More on Keith Moon's Biography

Keith MoonAt this time The Who were going through numerous management changes. The Who met Pete Meaden, a Mod. Under Meaden, the band's name was The High Numbers. The band dressed like Mods and appealed to Mods even though they were not Mods. The Mods were amphetamine takers who wore tab collars and Italian shoes and drove Lambretta scooters. The Mod credo was "clean living under difficult circumstances.

During their summer 1964 residency at the Railway, Pete Townshend broke his guitar against the Railway's low ceiling. A week later Moon started smashing his drum kit when the audience was disappointed when Townshend didn't smash his guitar. Moon stated generally, "When I smashed my drums it's because I was pissed off . . . When you've worked your balls off and you've given the audience everything you can give and they don't give anything back, that's when the *bleep* instruments go."
In August 1964, Kit Lambert and Chris Stamp took over management of the band. In October 1964 The Who again became the band's name.

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Soon after, The Who began a Tuesday residency at the Marquee Club with the poster of Pete Townshend in full arm swing declaring "Maximum R & B." The Who signed a record deal which forced them to write their own material. In January 1965, Townshend composed "I Can't Explain" with Moon playing the drums as if the fate of the free world depended on his performance. The next single was "Anyway, Anyhow, Anywhere" with Moon's drumming holding together the innovative feedback from Townshend's guitar.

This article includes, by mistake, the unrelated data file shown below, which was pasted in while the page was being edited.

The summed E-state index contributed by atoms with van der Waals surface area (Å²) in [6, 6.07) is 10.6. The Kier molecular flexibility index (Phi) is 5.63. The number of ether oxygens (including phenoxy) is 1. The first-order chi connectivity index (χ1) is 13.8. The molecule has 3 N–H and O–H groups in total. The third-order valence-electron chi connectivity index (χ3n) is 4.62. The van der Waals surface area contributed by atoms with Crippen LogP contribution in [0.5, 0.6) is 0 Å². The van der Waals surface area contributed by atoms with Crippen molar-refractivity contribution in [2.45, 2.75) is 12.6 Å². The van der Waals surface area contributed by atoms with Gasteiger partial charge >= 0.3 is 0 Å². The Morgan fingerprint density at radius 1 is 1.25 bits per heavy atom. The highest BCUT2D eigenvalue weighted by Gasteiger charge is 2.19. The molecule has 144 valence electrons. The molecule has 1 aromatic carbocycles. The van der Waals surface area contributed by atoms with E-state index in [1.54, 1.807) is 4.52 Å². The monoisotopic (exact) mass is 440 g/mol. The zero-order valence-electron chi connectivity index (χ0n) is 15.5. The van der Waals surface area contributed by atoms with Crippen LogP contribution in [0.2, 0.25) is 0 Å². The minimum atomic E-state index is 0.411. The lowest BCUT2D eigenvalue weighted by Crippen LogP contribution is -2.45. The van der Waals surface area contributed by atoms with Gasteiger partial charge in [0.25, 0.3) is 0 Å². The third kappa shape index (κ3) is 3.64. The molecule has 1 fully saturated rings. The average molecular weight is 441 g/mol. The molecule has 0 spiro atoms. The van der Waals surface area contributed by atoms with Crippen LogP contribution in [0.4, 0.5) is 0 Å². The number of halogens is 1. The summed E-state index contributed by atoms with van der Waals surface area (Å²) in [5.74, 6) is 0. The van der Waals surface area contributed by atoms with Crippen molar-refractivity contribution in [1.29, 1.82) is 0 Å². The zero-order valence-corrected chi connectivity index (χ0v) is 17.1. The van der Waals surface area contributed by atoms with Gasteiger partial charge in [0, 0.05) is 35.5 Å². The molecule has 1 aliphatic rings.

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In December 1965, The Who released the My Generation album with Moon co-writing the surf influenced instrumental "The Ox." Moon's performance on the record is still one of the greatest drum performances ever let alone on a debut record. The drum solo at the bridge of "The Kids Are Alright" was so far ahead of its time that it was edited out of the American release and wasn't released in America until 1994's Box Set, 30 Years of Maximum R & B.
Spring 1966 saw the release of the Townshend composed "Substitute," with manic Moon drumming that Keith later didn't recall playing at the session. About this time, Moon moved from a single bass seven piece drum set to a double bass nine piece drum kit.

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